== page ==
A Day in the Life of... Shannon Williams

Vice-President, Human Resources and Training, Al's Formal Wear

Shannon Williams is the Vice-President of Human Resources and Training for Al's Formal Wear, the largest privately owned formal wear company in the United States with more than 100 retail locations across six states. She worked in the human resource and personnel fields for more than 20 years. She is a certified Professional in Human Resources through the national Society for Human Resource Management (SHRM). In addition, Shannon is an adjunct professor position at UH, specializing in training design and employee development classes. She is active with the Texas Retailers Association, chairperson for the Texas Retailers' Education Foundation and serves on the advisory boards for UH-Downtown, College of Business, and the UH College of Technology's Retailing and Consumer Science program.

What degree did you earn, and when did you graduate?

I earned a BS in Information Systems Technology in 2003 and a MS in Human Resource Development in 2008. I went back to college to finish my undergraduate degree when I was in my late 30s, and enrolled in the College of Technology because I knew technology was our future; I didn't want to be left behind. Even though it took more than 10 years of going to school part-time, it was one of the best decisions I ever made.

What was your first job after graduation from UH? How did you progress to your current position?

When I returned to school, I was already the Vice-President of Human Resources and Training for Al's Formal Wear. I remember thinking that I had the kind of job most of the students wanted in their future. I was just 20 years ahead of them in my career. However, I credit my degrees for my continued development in my role. I have brought new ideas and training concepts to Al's that helped to move us forward. It may sound biased to say this, but I believe some of the ideas and changes I brought to the job helped the company to weather increased competition and a difficult economy.

What are the primary responsibilities of your current position?

In a mid-sized privately-owned company like Al's Formal Wear, you often wear many hats. My primary responsibilities involve handling all the human resources aspects of the business including; coordinating recruiting and staffing, investigations, compliance with federal and state employment laws, employee relations, developing training programs, and internal company communications, to name a few. In addition, I supervise payroll and benefits.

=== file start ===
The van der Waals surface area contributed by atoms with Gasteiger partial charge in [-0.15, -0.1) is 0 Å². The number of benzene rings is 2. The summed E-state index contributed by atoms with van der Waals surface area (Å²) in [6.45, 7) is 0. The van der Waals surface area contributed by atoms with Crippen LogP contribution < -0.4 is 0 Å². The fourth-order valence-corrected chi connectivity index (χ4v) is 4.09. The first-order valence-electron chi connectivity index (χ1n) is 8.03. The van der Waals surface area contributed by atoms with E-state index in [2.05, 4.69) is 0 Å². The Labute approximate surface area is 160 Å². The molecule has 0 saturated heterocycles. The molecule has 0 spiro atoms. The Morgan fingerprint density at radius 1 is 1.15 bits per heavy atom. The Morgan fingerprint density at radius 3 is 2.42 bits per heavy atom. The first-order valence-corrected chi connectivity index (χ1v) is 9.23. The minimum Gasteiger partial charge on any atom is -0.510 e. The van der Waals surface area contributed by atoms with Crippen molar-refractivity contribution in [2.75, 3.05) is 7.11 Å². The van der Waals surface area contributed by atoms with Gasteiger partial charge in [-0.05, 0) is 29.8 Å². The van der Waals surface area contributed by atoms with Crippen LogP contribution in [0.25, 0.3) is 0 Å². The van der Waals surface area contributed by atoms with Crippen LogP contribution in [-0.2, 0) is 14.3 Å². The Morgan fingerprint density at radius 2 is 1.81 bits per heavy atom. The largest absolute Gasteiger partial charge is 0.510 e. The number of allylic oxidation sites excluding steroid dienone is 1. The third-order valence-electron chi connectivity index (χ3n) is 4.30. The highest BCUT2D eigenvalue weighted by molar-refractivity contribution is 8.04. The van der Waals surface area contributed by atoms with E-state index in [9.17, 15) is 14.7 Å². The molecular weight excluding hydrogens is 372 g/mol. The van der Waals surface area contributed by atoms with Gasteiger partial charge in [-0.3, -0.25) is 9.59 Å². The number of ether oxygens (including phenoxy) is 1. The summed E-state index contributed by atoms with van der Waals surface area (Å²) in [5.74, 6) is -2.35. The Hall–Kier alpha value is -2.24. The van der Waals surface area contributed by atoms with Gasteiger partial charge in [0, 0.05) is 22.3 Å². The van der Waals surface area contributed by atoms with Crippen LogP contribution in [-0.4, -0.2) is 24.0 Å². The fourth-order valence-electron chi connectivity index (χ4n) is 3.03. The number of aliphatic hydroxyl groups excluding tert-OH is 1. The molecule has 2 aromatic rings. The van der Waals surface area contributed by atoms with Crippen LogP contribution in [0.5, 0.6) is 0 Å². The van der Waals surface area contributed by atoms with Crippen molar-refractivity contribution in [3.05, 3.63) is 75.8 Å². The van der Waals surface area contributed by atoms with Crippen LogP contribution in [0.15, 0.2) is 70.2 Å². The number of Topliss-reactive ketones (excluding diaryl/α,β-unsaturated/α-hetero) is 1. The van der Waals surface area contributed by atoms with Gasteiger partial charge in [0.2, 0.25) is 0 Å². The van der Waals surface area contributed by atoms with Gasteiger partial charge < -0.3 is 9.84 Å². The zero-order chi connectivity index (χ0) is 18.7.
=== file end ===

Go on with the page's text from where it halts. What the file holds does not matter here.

What is a typical workday for you?

One of the things I love about working in human resources is that every day is different. I spend a lot of time each day talking with people ranging from employees to vendors. Most of my time is spent problem solving and planning. I might work with a district manager on a recruiting plan for a new retail location and then later that day; coach a supervisor on handling an employee issue. Or, I could spend time on governmental required reporting and then work on a way we can do it more efficiently next time. My days pass very quickly and I always have a long "to do" list.

What do you like best about your job?

The people! I have worked with the family that owns Al's for more than 30 years. Now I am working with the family's second generation. It's nice to know that you can walk down the hall, into the president's office and discuss virtually anything. I appreciate working for an ethical, principled company trying to provide quality merchandise and a great shopping experience for the customer.

Plus, I work beside a great group of people. My team is so committed to getting things done and doing them right. It's great to enjoy your team and know so many good people at work.

What advice would you give to students considering a career in your field?

Have patience – with people and while you are searching for the right job. If you plan to work in human resources or training, it will take patience. In addition, keep learning – never stop. The business world doesn't stop changing just because you got out of school. Get your degree! Don't wait. I'm glad I went back to school; however, I will admit that it would have been easier if I had done it sooner.